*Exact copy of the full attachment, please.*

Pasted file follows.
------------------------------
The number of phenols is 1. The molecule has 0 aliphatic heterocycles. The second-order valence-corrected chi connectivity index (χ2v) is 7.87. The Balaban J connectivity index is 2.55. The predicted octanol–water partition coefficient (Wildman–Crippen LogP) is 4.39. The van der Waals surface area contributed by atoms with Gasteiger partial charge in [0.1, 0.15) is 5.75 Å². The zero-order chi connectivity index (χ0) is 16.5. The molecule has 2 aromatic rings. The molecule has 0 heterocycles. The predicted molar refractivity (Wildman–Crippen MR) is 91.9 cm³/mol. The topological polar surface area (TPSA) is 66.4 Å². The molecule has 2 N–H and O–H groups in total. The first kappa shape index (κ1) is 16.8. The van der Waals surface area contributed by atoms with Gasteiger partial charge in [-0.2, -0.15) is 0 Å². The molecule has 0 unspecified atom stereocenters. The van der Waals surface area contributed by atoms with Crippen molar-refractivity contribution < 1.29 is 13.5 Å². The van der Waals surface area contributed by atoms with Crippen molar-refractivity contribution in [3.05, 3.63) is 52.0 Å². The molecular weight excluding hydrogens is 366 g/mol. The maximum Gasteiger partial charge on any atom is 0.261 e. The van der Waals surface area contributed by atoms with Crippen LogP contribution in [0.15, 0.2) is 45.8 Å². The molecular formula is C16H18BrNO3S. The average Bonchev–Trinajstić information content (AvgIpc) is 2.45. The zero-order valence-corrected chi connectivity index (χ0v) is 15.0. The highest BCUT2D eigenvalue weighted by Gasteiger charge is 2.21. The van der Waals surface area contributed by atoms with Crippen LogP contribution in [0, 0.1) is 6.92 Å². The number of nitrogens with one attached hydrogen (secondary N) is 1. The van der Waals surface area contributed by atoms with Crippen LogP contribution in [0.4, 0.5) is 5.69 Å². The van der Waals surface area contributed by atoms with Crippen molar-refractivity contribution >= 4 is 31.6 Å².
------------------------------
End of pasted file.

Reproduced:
The number of phenols is 1. The molecule has 0 aliphatic heterocycles. The second-order valence-corrected chi connectivity index (χ2v) is 7.87. The Balaban J connectivity index is 2.55. The predicted octanol–water partition coefficient (Wildman–Crippen LogP) is 4.39. The van der Waals surface area contributed by atoms with Gasteiger partial charge in [0.1, 0.15) is 5.75 Å². The zero-order chi connectivity index (χ0) is 16.5. The molecule has 2 aromatic rings. The molecule has 0 heterocycles. The predicted molar refractivity (Wildman–Crippen MR) is 91.9 cm³/mol. The topological polar surface area (TPSA) is 66.4 Å². The molecule has 2 N–H and O–H groups in total. The first kappa shape index (κ1) is 16.8. The van der Waals surface area contributed by atoms with Gasteiger partial charge in [-0.2, -0.15) is 0 Å². The molecule has 0 unspecified atom stereocenters. The van der Waals surface area contributed by atoms with Crippen molar-refractivity contribution < 1.29 is 13.5 Å². The van der Waals surface area contributed by atoms with Crippen molar-refractivity contribution in [3.05, 3.63) is 52.0 Å². The molecular weight excluding hydrogens is 366 g/mol. The maximum Gasteiger partial charge on any atom is 0.261 e. The van der Waals surface area contributed by atoms with Crippen LogP contribution in [0.15, 0.2) is 45.8 Å². The molecular formula is C16H18BrNO3S. The average Bonchev–Trinajstić information content (AvgIpc) is 2.45. The zero-order valence-corrected chi connectivity index (χ0v) is 15.0. The highest BCUT2D eigenvalue weighted by Gasteiger charge is 2.21. The van der Waals surface area contributed by atoms with Crippen LogP contribution in [0, 0.1) is 6.92 Å². The number of nitrogens with one attached hydrogen (secondary N) is 1. The van der Waals surface area contributed by atoms with Crippen LogP contribution in [0.4, 0.5) is 5.69 Å². The van der Waals surface area contributed by atoms with Crippen molar-refractivity contribution >= 4 is 31.6 Å².